By Patrick McCallister
For Hometown News
HOLLY HILL - The city commission tentatively adopted its 2012-2013 budget after getting an earful from a few residents about not having budget workshops beforehand.
At a special meeting Monday, Sept. 10, the commission unanimously nodded at a tentative budget and property tax rate. Final budget adoption is slated for the next regular meeting, Tuesday, Sept. 25.
"It's concerning to me that we got to this point without a workshop," resident Steve Smith said. "Perhaps behind the scenes ya'll got together with the city manager and said you didn't need to do that."
In an interview after the meeting, Commissioner Liz Towsley Patton said the city has always had budget workshops before tentatively adopting budgets. She said the practice ended after the hiring of Jim McCroskey as city manager in 2010.
"Historically we have always had workshops and so have other cities," she said. "We didn't have a budget workshop (this year)."
The commission adopted a tentative property-tax rate of $7.35 per $1,000 of non-exempt, accessed value, slightly less than the rollback rate of $7.38. Rollback is the tax rate that would generate the same amount of ad valorem taxes as the previous year, minus new construction and annexation.
The tentatively adopted rate is slightly higher than this fiscal year's rate of $6.95 per $1,000 of non-exempt, assessed value. However, property values in Holly Hill have headed downward. According to the Volusia County Property Appraiser's office, Holly Hill's taxable value declined from about $476 million last year to nearly $453 million this year. With that drop in value, a higher property-tax rate can mean the same, or a lower, tax bill on a property.
In an interview after the meeting, Mayor Roy Johnson said the city commission is on the way to adopting a responsible budget for fiscal year 2012-2013.
"We were trying to get (property taxes) below the rollback rate and that's what we did," he said. "I asked (Kurt Swartzlander, finance director) if we could go as low as 7.35, and he said he could and that's as low as he could go."
The commission also unanimously adopted a tentative general fund budget of $8.8 million, which is higher than last year when it was $7.1 million. The commission is now poised to adopt a package of city budgets that totals $28.3 million.
At the meeting, Commissioner John Penny rejected criticisms about not having workshops before tentatively approving the city's budgets and property-tax rate. Workshops are special meetings at which commissioners can discuss city business, but cannot take actions. He said residents have a couple weeks to review the budgets and talk with commissioners before and at their final adoption.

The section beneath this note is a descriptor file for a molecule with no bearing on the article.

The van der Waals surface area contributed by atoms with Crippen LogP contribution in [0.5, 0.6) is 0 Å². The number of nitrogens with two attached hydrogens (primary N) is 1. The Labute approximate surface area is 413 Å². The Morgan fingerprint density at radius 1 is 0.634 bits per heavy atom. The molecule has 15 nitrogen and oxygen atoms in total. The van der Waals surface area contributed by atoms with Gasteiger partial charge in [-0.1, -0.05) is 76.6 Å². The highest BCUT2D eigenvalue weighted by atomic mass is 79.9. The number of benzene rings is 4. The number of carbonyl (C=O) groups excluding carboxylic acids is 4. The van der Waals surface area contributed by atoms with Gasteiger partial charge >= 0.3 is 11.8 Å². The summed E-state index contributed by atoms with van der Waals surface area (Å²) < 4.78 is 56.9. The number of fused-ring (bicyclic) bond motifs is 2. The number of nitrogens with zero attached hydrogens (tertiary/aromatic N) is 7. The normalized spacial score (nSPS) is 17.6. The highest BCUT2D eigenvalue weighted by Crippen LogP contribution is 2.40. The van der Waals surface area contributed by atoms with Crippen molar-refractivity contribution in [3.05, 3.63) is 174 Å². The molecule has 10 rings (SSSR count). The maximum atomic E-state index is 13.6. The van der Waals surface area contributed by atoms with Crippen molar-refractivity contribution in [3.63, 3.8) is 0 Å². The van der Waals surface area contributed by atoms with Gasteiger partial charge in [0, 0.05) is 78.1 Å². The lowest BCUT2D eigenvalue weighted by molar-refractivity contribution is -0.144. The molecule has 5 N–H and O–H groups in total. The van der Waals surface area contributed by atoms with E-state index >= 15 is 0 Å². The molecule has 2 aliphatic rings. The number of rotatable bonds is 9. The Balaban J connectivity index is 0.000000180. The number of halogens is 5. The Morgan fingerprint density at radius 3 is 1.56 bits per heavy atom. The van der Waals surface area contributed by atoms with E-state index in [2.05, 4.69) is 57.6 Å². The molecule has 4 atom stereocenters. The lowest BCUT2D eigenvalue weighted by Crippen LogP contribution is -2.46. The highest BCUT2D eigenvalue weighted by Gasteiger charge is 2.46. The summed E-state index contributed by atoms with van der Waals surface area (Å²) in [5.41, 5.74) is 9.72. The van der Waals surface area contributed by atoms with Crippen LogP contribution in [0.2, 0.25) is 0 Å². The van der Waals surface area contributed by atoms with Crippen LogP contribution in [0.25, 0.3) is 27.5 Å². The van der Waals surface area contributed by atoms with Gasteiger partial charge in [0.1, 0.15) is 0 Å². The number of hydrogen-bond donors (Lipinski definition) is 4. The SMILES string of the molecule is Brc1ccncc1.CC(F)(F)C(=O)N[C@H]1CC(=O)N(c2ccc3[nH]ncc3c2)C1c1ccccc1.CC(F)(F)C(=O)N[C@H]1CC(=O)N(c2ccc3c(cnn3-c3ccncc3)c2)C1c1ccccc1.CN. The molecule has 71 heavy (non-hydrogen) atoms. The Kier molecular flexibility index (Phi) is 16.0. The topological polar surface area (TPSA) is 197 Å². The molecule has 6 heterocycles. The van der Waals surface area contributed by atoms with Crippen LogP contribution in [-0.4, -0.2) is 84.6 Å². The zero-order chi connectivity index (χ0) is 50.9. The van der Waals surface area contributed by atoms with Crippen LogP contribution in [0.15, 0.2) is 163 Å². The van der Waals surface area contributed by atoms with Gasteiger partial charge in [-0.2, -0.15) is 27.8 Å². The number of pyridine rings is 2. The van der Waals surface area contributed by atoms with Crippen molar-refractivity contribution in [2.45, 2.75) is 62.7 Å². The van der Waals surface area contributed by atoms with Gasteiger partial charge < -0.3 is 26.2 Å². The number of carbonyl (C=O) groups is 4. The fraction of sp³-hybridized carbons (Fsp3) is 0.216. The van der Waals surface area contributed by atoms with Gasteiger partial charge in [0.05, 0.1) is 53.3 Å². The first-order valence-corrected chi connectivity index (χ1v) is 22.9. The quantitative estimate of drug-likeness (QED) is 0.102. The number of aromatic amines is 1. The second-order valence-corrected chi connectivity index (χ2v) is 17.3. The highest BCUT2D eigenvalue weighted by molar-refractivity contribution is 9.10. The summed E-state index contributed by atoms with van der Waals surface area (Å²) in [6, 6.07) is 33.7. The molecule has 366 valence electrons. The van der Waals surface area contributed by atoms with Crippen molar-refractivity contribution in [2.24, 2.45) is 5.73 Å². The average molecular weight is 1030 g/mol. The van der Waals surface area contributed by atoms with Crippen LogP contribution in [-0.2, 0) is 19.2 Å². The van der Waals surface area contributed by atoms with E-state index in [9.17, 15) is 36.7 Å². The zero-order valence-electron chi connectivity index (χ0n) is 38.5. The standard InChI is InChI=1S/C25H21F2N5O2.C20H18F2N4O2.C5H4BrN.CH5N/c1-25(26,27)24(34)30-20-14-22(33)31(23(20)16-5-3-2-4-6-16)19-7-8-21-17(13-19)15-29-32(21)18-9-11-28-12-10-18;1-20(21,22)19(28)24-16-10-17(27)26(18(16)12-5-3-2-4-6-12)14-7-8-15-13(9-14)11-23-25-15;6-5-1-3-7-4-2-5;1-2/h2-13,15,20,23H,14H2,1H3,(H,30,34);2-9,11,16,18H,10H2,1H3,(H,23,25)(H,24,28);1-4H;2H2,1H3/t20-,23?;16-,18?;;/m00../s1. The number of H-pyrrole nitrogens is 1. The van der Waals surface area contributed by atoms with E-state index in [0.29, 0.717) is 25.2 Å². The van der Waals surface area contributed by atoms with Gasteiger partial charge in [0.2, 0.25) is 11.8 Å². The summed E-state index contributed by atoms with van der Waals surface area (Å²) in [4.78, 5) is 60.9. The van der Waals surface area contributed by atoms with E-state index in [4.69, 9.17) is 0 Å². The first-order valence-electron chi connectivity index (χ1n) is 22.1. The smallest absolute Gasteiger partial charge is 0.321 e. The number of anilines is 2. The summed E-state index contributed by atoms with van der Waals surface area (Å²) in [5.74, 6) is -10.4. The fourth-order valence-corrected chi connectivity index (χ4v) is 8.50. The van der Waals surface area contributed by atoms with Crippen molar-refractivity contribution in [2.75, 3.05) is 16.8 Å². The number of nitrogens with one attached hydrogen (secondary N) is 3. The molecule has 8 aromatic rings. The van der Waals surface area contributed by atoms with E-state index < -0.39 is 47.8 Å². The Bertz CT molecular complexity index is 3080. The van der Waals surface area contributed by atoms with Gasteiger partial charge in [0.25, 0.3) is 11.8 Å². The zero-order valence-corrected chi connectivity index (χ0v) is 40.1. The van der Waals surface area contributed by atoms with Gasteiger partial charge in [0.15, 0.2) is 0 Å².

"If you see something that jumps out at you - if you say, 'Oh, my god, you guys have lost your mind,' we have one more opportunity to talk about it," he said.
However, at the meeting Ms. Patton sided with Mr. Smith and others who complained about the lack of budget workshops.
"I did ask for workshops, even though we meet with Mr. McCroskey," she said. "But there should be some transparency. This budget, I assume, will go through because it's below rollback."
Commissioners may individually discuss city business with the manager, under state law. It's common for city managers to have private discussions with commissioners to find out their priorities when crafting budgets. The mayor rejected criticisms about not having budget workshops.
"Absolutely nobody in this world asked me to have a workshop," he said. "If they had, we could have had a workshop."
In the interview after the meeting, Ms. Patton reasserted that she did ask for budget workshops.
"Over the course of this year, we've spent a lot of money that has not had any transparency with the public," she said.
The meeting was moved to Sept. 10 from its regularly-scheduled time of Sept. 11, because the Volusia County School Board was adopting its fiscal year 2012-2013 budget that day. The state prohibits cities from taking budget votes on the same day as their counties' school boards. Commissioner Donnie Moore, a critic of property taxes, wasn't at the meeting. In a telephone discussion after the meeting, he declined to comment on the commissions' actions until he could get additional information.